FOXBOROUGH, Mass. (Dec. 27, 2019) – Nine years ago, the Kraft family and the New England Patriots Foundation introduced a season-long theme called Celebrate Volunteerism. The main focus of the initiative was to recognize community volunteers and to promote the importance of volunteering.
Since its inception, New England Patriots players, coaches and alumni have donated tens of thousands of hours to giving back to their New England communities. During their weekly off day, Patriots players volunteer throughout New England to support children and families in need. Patriots season ticket members have also teamed with Patriots players to better their communities.
Throughout the 2019 season, the foundation will continue its Celebrate Volunteerism initiative by teaming with nonprofit organizations to educate fans about the need for volunteering, highlighting deserving volunteers from across the region and seeking to inspire Patriots fans to become lifelong volunteers. The foundation will present a weekly "Patriots Difference Maker of the Week" award, which recognizes deserving volunteers who go above and beyond to support their New England communities.
"Volunteerism is at the heart of giving back and bettering our communities," said Patriots Chairman and CEO Robert Kraft. "We will continue to honor and thank the many deserving volunteers in our region that are often not recognized for their valuable contributions. Through this Celebrate Volunteerism initiative, we hope to inspire Patriots fans to make a difference and become lifelong volunteers."
Richard Cohen from Somerville, Mass. was selected as a 2019 Patriots Difference Maker of the Week for his commitment to Partners for Youth with Disabilities.
Richard joined Partners for Youth with Disabilities in 2012 and went through a comprehensive training on the elements of effective practices in mentoring. Since that time, he has been matched with five different youth, working directly with various types of disabilities and backgrounds. His mentees have been from the foster-care system, juvenile justice system and those experiencing homelessness. He has also worked with youth from low-income and single parent households.
Richard's goal as a mentor is to help youth feel self-confident in their social skills, youth identity and well-being. In each of his first years mentoring, each of the youths Richard has supported has seen growth in their self-esteem, developed a positive self-image, improved their communication and relationship-building skills, developed a stronger connection to their communities and they have become self-advocates in speaking up for themselves and expressing their needs.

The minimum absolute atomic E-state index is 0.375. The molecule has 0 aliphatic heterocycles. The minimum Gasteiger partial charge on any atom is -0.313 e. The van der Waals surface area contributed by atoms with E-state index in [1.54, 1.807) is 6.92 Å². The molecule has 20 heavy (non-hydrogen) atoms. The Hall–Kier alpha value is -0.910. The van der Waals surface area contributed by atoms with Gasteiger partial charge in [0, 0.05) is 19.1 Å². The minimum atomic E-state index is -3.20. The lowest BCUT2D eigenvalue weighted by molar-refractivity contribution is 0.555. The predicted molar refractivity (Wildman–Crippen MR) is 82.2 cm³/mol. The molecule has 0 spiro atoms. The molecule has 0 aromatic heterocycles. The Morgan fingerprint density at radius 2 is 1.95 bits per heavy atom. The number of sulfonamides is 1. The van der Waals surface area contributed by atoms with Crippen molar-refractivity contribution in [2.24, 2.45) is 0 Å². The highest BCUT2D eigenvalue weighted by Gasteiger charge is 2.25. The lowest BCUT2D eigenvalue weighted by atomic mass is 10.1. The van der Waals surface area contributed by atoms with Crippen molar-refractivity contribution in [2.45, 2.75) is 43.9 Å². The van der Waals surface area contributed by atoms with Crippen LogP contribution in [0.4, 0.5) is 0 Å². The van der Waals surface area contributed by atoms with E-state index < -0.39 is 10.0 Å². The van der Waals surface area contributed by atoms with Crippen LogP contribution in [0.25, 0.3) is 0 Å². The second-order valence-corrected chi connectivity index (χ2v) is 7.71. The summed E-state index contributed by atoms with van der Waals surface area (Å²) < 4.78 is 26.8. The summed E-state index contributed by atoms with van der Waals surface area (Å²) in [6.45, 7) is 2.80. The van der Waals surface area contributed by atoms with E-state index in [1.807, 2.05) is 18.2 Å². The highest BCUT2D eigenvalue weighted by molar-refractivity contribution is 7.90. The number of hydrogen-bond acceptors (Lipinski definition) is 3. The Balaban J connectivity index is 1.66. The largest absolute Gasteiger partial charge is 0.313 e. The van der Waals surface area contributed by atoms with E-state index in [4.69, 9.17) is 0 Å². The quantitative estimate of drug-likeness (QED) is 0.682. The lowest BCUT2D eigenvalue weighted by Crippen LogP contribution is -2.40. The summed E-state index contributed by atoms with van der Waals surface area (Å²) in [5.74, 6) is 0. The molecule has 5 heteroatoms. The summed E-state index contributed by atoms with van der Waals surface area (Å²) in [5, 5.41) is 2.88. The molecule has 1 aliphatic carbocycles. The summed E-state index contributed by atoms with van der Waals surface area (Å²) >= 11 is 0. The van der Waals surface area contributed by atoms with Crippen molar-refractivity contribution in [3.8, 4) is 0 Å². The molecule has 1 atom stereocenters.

"In 1997, when my wife and I moved to Boston, we saw an ad from Horizons for Homeless Children asking for volunteers," said Richard. "We wanted to get involved in our new community so we decided to try it. The first night we went I was actually nervous. I was a cabinetmaker in my early 50's – what did I know about how to interact with these children?
"I looked around the room and saw a very shy little girl sitting alone in the corner," Richard continued. "I asked her if she'd like to draw a picture with me. We took turns drawing a house, trees, clouds and the sun. Then she began slowly printing something at the top. She told me she was writing a letter to God, and it said, 'I know you are always there watching out for me.' It was at that moment that I realized how rewarding volunteering would be for me."
He is currently matched with a 24-year old that has autism, dyslexia and global apraxia of speech, which affects fine motor planning and speaking. Richard and his mentee meet nearly once a week for breakfast where they talk about their artwork, museums and current events. Richard is helping his mentee to search for a part-time job, apply to undergraduate courses and helping him to achieve his dream of becoming an English teacher.
As a volunteer, Richard is always communicative of his and his mentees needs. He is patient, resourceful and a man of high integrity. For his tireless commitment, Partners for Youth with Disabilities selected Richard as their Mentor of the Year in 2016.
"Volunteering has always been an enriching and fulfilling part of my life," said Richard. "It's a chance to interact with all kinds of people with special challenges and unique gifts. Boston is loaded with so many wonderful opportunities of this kind.
"Over the years, I've had the privilege of volunteering at Horizons for Homeless Children, Big Brothers/Big Sisters, the Chilton St. Hospice, the Rhode Island Foster Care Association and, of course, Partnership for Youth with Disabilities," Richard continued. "They all do an excellent job of matching mentors and mentees and provide great training, coaching and support. I believe the interest and care you show to another person always makes a difference and they, in turn, change your life in ways you never could have imagined."
Fifteen individuals will be named Patriots Difference Makers throughout the season. The outstanding volunteers will be recognized on the Patriots website and will be honored during a special ceremony at the Patriots final regular season home game against the Miami Dolphins on Sunday, December 29.
Fans are encouraged to nominate a local volunteer for the Patriots Difference Maker of the Week award by visiting www.patriots.com/community.